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The PPM Blog

To Divine is Human

a man wearing a suit and tieContributed by Walt Henley, Senior Geologist, PPM Consultants

For 47 years, my job has been to figure out what lies unseen beneath our feet. When I worked in the oil and gas industry, I drew intricate maps of a 330-million-year-old river delta buried a mile deep. The difference in a dry hole and paydirt often came down to how accurately one could pinpoint a nice clean ancient river channel sand, which might explain why I’m in a different business now.

We had a lot of scientific tools at our disposal including geophysical logs and seismic profiles. But in the very early days of oil exploration, which believe it or not was before my time, a prospector might only have a forked tree branch, preferably peach, to “divine” the location of the elusive black gold.

Oil and gas went bust in the 1980s, so I made the transition along with thousands of other unemployed geologists to environmental geology. We still look for petroleum, except now we explore gas station parking lots for accidental releases of refined motor fuels, and we drill to depths of tens of feet instead of tens of thousands. It’s not difficult to determine whether contamination is present. But it can often be an adventure avoiding the obstacles in the way of a drill bit. You see, a whole lot of utility lines lie underneath an old filling station site, so you better not just push ahead and take your chances. If you do, the odds will catch up with you, and you may get an expensive visit from a repair crew.

PPM goes to great lengths to avoid such calamities. We call 811. We ask for construction plans. We closely inspect the surface for pavement scars. We use hand tools to dig slowly and carefully to 4 feet deep. Sometimes, we even use ground-penetrating radar. But often as not, when the work crew arrives, the first thing a grizzled old driller might do is break out his own line-locating device.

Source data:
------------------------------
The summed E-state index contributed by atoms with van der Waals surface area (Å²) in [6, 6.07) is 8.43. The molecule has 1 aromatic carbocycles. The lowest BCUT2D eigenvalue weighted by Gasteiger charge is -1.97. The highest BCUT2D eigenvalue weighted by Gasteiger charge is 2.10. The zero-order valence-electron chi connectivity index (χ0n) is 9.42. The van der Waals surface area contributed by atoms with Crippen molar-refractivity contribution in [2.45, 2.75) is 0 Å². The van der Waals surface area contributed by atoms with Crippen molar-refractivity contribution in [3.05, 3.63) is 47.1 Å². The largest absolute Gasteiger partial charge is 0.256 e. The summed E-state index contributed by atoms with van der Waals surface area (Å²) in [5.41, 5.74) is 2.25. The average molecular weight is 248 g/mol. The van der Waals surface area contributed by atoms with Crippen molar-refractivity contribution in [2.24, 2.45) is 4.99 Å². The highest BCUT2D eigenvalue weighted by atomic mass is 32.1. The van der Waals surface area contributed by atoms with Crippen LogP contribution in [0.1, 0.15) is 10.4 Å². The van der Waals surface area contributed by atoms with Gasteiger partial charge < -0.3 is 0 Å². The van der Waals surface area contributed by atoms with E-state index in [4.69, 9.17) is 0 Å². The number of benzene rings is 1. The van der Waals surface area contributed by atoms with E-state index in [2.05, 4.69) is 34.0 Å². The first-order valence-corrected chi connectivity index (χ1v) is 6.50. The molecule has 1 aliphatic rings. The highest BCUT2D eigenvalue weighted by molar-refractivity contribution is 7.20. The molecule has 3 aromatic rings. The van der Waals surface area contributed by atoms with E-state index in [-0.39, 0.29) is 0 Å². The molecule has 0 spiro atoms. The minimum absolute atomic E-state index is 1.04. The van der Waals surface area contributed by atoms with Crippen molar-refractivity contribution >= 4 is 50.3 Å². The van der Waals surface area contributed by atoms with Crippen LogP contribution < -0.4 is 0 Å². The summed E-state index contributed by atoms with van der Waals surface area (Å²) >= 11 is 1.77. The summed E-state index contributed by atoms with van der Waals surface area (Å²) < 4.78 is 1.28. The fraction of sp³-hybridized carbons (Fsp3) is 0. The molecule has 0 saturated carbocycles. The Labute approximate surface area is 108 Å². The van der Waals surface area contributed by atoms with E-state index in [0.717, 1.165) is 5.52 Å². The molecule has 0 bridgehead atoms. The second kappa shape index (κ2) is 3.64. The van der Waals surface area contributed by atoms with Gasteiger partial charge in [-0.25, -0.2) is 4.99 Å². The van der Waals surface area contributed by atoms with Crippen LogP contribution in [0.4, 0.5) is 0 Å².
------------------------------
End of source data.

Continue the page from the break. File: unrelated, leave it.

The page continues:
Enter the modern divining rod. Today’s version of the peach branch is a set of thin metal rods (coat hanger wire works pretty well) loosely bent over a pair of calloused hands. The operator holds the two rods pointing forward and walks slowly across the lot. At some point, the rods magically cross. If they uncross after passing the spot, the operator turns around and retraces his steps. Usually, the rods will cross again at the very same spot. Before you know it, an experienced driller will have the entire lot marked.

I consider myself a scientist, so color me skeptical. I’ve tested these things before. I can intentionally make them cross with an imperceptible tilt of the hands. But if a guy with 20 or 30 years of experience commences to pace the parking lot with a pair of divining rods, who am I to object? Who am I to claim he’s manipulating them? Why would he want to mislead anybody anyway? He’s the guy operating the drill rig and would have to deal with the damaged lines. I learned long ago to listen to the advice of people who have been around a while, even if I don’t totally understand it. Even if it’s definitively indefinite.

To divine is to conclude something by intuitive means. But intuition is often based on something real, even if it can’t be explained. A driller who has been around for a long time has experienced things I wouldn’t even think of. He’s seen things I haven’t. When he is divining, he is really bringing his years of knowledge to bear in a visible way. So, if he offers, I’ll take it.

An old driller can teach us something. Like him, we all divine things. It’s our way of making sense of an overly complex world, of navigating complicated situations and relationships. Who are we going to trust? Which job are we going to take? What do we like in a car or in a house? Don’t get me wrong. Do your homework first. Do the research. Pay attention to the details. Take all the legal and logical precautionary steps. But you’ll never know everything with absolute certainty. So, you’ll act when you divine that the time is right. It’s only human.

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